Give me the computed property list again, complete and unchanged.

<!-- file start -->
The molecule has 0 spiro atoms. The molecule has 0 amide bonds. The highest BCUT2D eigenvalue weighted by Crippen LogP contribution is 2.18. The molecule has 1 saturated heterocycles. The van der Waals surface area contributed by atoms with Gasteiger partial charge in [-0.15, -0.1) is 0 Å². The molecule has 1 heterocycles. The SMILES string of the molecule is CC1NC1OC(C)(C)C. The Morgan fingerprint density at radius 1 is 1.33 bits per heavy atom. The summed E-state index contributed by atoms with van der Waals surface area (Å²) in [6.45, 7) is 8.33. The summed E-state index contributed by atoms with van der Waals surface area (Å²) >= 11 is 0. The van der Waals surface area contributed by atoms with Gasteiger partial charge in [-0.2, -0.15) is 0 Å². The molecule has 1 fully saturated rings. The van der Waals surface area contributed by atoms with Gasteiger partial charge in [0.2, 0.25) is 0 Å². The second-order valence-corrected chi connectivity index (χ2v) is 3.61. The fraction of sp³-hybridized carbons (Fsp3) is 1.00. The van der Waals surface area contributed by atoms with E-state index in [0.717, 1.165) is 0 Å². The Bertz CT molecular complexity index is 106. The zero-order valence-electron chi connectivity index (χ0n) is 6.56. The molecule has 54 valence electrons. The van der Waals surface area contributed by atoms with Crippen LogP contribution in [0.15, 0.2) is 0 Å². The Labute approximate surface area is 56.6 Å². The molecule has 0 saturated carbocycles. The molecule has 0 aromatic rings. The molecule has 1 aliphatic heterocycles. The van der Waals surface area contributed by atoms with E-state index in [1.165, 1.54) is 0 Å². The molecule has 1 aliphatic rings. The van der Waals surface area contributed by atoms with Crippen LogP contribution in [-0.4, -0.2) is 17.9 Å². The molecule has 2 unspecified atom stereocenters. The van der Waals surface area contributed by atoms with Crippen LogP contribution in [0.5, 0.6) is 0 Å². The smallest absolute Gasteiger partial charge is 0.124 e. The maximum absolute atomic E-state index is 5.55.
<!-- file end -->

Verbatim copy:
The molecule has 0 spiro atoms. The molecule has 0 amide bonds. The highest BCUT2D eigenvalue weighted by Crippen LogP contribution is 2.18. The molecule has 1 saturated heterocycles. The van der Waals surface area contributed by atoms with Gasteiger partial charge in [-0.15, -0.1) is 0 Å². The molecule has 1 heterocycles. The SMILES string of the molecule is CC1NC1OC(C)(C)C. The Morgan fingerprint density at radius 1 is 1.33 bits per heavy atom. The summed E-state index contributed by atoms with van der Waals surface area (Å²) in [6.45, 7) is 8.33. The summed E-state index contributed by atoms with van der Waals surface area (Å²) >= 11 is 0. The van der Waals surface area contributed by atoms with Gasteiger partial charge in [-0.2, -0.15) is 0 Å². The molecule has 1 fully saturated rings. The van der Waals surface area contributed by atoms with Gasteiger partial charge in [0.2, 0.25) is 0 Å². The second-order valence-corrected chi connectivity index (χ2v) is 3.61. The fraction of sp³-hybridized carbons (Fsp3) is 1.00. The van der Waals surface area contributed by atoms with E-state index in [0.717, 1.165) is 0 Å². The Bertz CT molecular complexity index is 106. The zero-order valence-electron chi connectivity index (χ0n) is 6.56. The molecule has 54 valence electrons. The van der Waals surface area contributed by atoms with Crippen LogP contribution in [0.15, 0.2) is 0 Å². The Labute approximate surface area is 56.6 Å². The molecule has 0 saturated carbocycles. The molecule has 0 aromatic rings. The molecule has 1 aliphatic heterocycles. The van der Waals surface area contributed by atoms with E-state index in [1.165, 1.54) is 0 Å². The molecule has 1 aliphatic rings. The van der Waals surface area contributed by atoms with Crippen LogP contribution in [-0.4, -0.2) is 17.9 Å². The molecule has 2 unspecified atom stereocenters. The van der Waals surface area contributed by atoms with Crippen LogP contribution in [0.5, 0.6) is 0 Å². The smallest absolute Gasteiger partial charge is 0.124 e. The maximum absolute atomic E-state index is 5.55.